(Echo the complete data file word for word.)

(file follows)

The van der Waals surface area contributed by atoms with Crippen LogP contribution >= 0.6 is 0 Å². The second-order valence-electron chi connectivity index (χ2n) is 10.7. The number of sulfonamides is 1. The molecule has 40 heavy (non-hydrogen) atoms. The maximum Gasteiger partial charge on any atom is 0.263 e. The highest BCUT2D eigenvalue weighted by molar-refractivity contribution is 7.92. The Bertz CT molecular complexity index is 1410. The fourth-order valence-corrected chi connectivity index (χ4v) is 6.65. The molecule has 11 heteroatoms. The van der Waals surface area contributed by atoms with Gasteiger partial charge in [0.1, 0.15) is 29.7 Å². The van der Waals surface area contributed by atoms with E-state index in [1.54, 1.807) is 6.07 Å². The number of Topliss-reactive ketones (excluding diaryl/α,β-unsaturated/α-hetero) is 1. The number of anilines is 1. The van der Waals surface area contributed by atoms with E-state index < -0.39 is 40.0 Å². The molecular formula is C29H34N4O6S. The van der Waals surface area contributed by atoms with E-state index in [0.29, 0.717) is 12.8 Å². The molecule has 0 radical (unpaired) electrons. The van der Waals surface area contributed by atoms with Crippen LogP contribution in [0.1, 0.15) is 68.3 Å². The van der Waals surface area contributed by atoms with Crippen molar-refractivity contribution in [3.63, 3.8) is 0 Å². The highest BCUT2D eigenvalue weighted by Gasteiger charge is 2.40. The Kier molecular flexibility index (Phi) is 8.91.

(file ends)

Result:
The van der Waals surface area contributed by atoms with Crippen LogP contribution >= 0.6 is 0 Å². The second-order valence-electron chi connectivity index (χ2n) is 10.7. The number of sulfonamides is 1. The molecule has 40 heavy (non-hydrogen) atoms. The maximum Gasteiger partial charge on any atom is 0.263 e. The highest BCUT2D eigenvalue weighted by molar-refractivity contribution is 7.92. The Bertz CT molecular complexity index is 1410. The fourth-order valence-corrected chi connectivity index (χ4v) is 6.65. The molecule has 11 heteroatoms. The van der Waals surface area contributed by atoms with Gasteiger partial charge in [0.1, 0.15) is 29.7 Å². The van der Waals surface area contributed by atoms with E-state index in [1.54, 1.807) is 6.07 Å². The number of Topliss-reactive ketones (excluding diaryl/α,β-unsaturated/α-hetero) is 1. The number of anilines is 1. The van der Waals surface area contributed by atoms with E-state index < -0.39 is 40.0 Å². The molecular formula is C29H34N4O6S. The van der Waals surface area contributed by atoms with E-state index in [0.29, 0.717) is 12.8 Å². The molecule has 0 radical (unpaired) electrons. The van der Waals surface area contributed by atoms with Crippen LogP contribution in [0.1, 0.15) is 68.3 Å². The van der Waals surface area contributed by atoms with Crippen molar-refractivity contribution in [3.63, 3.8) is 0 Å². The highest BCUT2D eigenvalue weighted by Gasteiger charge is 2.40. The Kier molecular flexibility index (Phi) is 8.91.